Fl Disablity for a Child with Asthma How Does It Work and Should I Apply?

Updated on November 18, 2010
B.J. asks from Hialeah, FL
10 answers

ok my daughter is 6 years old, since she was born shes been in and out of the hospital with breathing problems (shes asthmatic) she was just officially diagnosed with asthma when she turned 5, now my question is i seriously cant work due to her illness shes in and out of the hospital atleast twice a month with breathing problems, shes always on prednisolone (a steroid for her lungs) now she was diagnosed with severe allergies as well she gets anaphylaxia and requieres an epipen with her at all times, i was wondering would it be possiblle to get her disabled with this condition? im a single mother of 2 and making ends meet is getting really dificult so im taking any help i can get....

p.s. she takes pulmicort regulary twice a day
albuterol more than 3 times a month
singulair every day
symbicort 2xs a day as well

and she was recently in the hospital for a sever case of mycoplasma phneumonia, i seriously need this help how can i do to get it?

thanks in advance

note all these medications i listed she needs to take daily wheather shes sick or not

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So What Happened?

i went to my local social security office with all her papers from all the hospital stays, medications, pediatrician intervention, and the did the spirometry test today before i went to ss and her levels have actually lowered even tho shes taking all those meds, the social worker told me she will be approved with all the proof i submitted plus its interfering with her life in a way that shes barely in school due to this, shes not getting better and shes been on treatment for a year now, what also helped alot is that she was actually on an apnea monitor when she was small for a very long time, and i have all those reports from all the times she wouldnt be able to breathe properly so we are off to a great start

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answers from St. Louis on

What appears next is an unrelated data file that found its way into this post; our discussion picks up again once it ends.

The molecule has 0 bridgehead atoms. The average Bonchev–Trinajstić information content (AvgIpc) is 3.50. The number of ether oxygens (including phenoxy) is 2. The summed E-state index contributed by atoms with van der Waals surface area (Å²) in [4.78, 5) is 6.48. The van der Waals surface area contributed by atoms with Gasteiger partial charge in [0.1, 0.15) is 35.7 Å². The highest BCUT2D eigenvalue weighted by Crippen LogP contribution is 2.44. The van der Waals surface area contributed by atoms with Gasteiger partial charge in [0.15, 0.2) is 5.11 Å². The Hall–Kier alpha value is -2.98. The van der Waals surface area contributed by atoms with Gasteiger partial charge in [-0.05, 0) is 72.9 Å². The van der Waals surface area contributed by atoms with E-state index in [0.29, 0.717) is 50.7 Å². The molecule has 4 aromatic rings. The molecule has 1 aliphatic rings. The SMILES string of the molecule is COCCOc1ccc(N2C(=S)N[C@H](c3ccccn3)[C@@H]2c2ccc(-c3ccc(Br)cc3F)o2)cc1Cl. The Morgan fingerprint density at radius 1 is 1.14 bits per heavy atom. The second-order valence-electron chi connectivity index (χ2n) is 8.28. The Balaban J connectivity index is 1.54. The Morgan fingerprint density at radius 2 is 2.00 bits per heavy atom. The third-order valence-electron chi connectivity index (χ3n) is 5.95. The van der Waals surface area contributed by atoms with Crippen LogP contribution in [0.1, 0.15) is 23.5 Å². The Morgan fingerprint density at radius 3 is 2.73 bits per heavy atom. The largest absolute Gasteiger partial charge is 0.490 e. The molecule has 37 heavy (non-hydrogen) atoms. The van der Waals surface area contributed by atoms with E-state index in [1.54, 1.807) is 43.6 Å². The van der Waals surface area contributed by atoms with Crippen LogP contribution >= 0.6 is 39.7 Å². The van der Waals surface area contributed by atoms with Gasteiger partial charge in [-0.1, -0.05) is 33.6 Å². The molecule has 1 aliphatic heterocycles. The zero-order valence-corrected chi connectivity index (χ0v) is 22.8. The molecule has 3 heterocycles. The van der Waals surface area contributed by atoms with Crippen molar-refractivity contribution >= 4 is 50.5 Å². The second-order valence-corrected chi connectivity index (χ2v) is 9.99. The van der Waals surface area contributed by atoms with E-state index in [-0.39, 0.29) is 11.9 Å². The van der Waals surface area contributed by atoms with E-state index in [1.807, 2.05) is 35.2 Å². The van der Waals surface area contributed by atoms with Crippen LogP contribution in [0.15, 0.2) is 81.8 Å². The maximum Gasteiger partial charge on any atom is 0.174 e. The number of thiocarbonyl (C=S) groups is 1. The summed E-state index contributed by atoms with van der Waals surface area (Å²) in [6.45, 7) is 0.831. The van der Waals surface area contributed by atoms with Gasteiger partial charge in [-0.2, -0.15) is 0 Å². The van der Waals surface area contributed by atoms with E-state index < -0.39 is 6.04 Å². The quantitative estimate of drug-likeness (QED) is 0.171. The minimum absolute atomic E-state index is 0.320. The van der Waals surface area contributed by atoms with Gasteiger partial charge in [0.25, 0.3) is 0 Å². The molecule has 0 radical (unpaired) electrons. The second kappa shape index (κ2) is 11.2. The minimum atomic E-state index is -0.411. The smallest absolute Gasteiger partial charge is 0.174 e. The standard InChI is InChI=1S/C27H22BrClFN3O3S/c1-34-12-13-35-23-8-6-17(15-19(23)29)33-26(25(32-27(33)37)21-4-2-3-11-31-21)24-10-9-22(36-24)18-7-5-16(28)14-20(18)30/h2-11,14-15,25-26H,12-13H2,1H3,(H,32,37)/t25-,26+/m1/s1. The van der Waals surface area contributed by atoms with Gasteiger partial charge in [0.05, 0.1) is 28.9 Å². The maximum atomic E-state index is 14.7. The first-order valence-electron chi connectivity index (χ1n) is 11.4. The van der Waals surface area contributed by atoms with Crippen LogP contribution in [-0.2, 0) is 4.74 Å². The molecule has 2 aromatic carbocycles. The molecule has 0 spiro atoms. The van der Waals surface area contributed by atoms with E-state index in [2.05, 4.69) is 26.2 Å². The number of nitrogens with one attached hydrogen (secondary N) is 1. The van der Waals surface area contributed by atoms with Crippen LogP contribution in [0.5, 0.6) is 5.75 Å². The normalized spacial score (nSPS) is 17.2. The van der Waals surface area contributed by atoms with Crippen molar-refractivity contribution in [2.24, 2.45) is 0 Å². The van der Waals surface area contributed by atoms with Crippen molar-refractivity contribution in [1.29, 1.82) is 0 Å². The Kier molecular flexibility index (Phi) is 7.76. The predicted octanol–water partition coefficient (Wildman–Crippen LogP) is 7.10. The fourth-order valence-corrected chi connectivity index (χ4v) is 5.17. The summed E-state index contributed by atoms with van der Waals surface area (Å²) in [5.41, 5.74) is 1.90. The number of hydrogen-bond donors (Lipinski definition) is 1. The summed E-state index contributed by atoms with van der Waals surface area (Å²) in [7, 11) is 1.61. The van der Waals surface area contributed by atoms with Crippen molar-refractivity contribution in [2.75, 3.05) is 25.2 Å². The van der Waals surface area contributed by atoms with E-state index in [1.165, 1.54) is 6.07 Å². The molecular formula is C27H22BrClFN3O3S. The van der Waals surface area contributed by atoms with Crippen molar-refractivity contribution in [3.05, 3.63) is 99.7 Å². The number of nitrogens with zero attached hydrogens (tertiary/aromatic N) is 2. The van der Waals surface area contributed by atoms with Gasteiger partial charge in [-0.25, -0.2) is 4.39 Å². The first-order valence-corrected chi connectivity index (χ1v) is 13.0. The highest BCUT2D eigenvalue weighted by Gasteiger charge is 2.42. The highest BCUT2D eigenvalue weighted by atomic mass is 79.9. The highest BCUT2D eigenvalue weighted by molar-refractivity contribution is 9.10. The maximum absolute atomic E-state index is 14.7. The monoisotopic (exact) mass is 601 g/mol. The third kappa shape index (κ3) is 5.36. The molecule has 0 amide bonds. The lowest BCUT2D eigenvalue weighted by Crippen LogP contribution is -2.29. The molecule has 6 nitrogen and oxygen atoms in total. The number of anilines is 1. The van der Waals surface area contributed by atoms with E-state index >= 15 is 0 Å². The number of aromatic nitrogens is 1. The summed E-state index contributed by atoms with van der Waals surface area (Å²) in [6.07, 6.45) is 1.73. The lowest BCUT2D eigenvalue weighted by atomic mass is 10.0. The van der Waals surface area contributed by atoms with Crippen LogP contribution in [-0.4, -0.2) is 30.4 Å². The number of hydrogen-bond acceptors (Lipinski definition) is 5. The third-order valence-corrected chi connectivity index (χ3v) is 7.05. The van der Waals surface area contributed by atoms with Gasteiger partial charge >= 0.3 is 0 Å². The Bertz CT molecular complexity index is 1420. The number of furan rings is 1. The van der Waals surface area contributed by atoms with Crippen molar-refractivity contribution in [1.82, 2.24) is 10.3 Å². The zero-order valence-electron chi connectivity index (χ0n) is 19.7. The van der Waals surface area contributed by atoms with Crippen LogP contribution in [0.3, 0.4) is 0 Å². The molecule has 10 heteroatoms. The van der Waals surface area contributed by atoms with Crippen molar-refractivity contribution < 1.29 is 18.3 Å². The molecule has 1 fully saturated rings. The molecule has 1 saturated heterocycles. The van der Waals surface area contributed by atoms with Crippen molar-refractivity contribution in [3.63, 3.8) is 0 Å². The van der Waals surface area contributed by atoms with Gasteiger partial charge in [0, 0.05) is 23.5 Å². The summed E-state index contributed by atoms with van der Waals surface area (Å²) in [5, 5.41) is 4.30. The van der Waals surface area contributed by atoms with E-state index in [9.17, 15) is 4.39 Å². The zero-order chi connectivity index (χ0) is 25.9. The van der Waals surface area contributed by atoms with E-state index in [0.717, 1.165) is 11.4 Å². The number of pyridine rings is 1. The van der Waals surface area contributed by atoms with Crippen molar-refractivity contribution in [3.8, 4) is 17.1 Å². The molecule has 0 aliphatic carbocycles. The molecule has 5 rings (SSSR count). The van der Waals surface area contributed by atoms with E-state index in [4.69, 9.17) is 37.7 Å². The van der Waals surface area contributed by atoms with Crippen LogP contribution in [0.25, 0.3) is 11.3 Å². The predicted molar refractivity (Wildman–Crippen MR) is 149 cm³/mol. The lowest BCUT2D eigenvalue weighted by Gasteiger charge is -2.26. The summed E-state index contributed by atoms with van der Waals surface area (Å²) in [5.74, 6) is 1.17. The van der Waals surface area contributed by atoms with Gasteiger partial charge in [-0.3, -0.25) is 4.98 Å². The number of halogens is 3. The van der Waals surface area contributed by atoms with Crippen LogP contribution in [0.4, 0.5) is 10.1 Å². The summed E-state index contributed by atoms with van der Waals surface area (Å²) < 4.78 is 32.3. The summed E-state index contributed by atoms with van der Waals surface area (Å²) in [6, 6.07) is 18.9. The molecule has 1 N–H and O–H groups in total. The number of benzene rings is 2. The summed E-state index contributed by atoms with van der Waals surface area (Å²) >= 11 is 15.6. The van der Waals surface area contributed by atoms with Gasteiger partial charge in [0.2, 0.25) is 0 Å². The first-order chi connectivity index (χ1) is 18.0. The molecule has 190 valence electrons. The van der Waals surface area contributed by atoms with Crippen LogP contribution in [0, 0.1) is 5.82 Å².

Wow, you have alot on your plate. My son also was on the same regime as your daughter. Try doing some more investigating, I did. We removed the carpeting from him room, purchased a steam machine for cleaning a stopped using chemicals to clean with. I wash the curtains in his room every month. We have pets dogs and cats so vacuming everyday is a must. Also get her outside help build up her tolerence. And never limit or tell her this is a disability. My son is now 15 hasn't had meds in 7 years, skateboards to school. Sure he ocassionaly has some issues but he know his limits and respects his condition for what it is. Some of these issues are enviromental problems so he's learned what to avoid. Try to find your daughters triggers and eliminate them. There is a light at the end of the tunnel.

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answers from Miami on

A condition that is debilitating and expected to continue long-term could be considered as qualifying for state disability benefits. I don't know if your daughter's asthma will qualify or not. What I can say is that you will benefit from exploring alternative and holistic medicine approaches to asthma. I know people who've had severe asthma have it fully disappear when natural healing approaches got to the roots of the problem and resolved it - all those drugs are just addressing the overt symptoms of asthma and can cause additional problems themselves. If you message me I can refer you to local natural healing specialists in Miami.

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answers from Minneapolis on